Parenting column offers advice on not 'raising racist children': Learn history through 'the prism of racism'
'If you exclusively watch and read items with non-diverse characters, they may take this as racial bigotry,' the column advised
An education website offered a bit of parenting advice for how to raise kids right in a recent column on how "race-conscious parent" can avoid raising "racist children."
The column in The Tech Edvocate, titled "Avoiding Raising Racist Children," offered 4 ways "race-conscious parents" can address racism with their children.
The article led off by recommending that parents "discuss race, culture and history openly" with their kids.
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But that doesn’t mean just any kind of discussion, the column emphasized.
"It is critical to help your child understand history through the prism of racism," author Matthew Lynch wrote.
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The column justified teaching young kids about race ideology by arguing that the world is full of racism.
"We live at a time when racism is on the front page of every newspaper, from racial killings to white supremacist rallies. As a result, many race-conscious parents are making every effort to raise the next generation to be and perform better."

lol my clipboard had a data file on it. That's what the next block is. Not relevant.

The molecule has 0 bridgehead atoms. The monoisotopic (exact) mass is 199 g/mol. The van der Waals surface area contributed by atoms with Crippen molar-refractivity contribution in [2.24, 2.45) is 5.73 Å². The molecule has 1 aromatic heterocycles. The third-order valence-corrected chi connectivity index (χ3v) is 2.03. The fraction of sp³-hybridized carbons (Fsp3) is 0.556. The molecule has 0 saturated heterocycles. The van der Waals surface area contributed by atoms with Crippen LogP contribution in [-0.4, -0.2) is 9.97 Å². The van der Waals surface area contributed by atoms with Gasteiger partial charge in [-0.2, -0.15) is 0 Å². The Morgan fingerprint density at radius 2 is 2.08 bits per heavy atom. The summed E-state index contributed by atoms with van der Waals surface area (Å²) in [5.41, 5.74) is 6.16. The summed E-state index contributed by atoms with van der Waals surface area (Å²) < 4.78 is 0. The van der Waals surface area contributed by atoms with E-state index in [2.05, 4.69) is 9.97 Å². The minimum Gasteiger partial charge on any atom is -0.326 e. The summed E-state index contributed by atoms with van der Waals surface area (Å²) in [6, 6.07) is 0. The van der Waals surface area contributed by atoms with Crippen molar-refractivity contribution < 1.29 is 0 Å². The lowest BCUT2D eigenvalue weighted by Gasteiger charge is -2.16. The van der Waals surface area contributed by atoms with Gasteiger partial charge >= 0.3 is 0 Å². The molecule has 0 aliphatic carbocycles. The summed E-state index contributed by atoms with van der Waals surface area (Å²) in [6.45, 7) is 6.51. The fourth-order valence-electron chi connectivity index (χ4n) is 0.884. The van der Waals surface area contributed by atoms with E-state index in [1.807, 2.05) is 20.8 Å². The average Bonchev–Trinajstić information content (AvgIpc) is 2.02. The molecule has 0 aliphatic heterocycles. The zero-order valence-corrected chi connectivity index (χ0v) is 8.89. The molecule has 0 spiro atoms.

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The article continued on to target "white parents" for evading conversations on race with their children.
"If you are a parent today, you most certainly grew up in a ‘colorblind’ culture. For decades, well-meaning white parents believed that avoiding discussing race was the best way to avoid raising prejudiced children. They were educating their children to be colorblind by not acknowledging various races. Unfortunately, studies have revealed that this teaching style is inefficient and even detrimental."
The column also offered another piece of advice to parents: Don’t consume entertainment with "non-diverse characters" in the presence of your children.
"[I]f you exclusively watch and read items with non-diverse characters, they may take this as racial bigotry."
But Lynch didn’t stop there.
"Remember, you can’t encourage your child to speak out against racial unfairness if you don’t bring it up in the first place."
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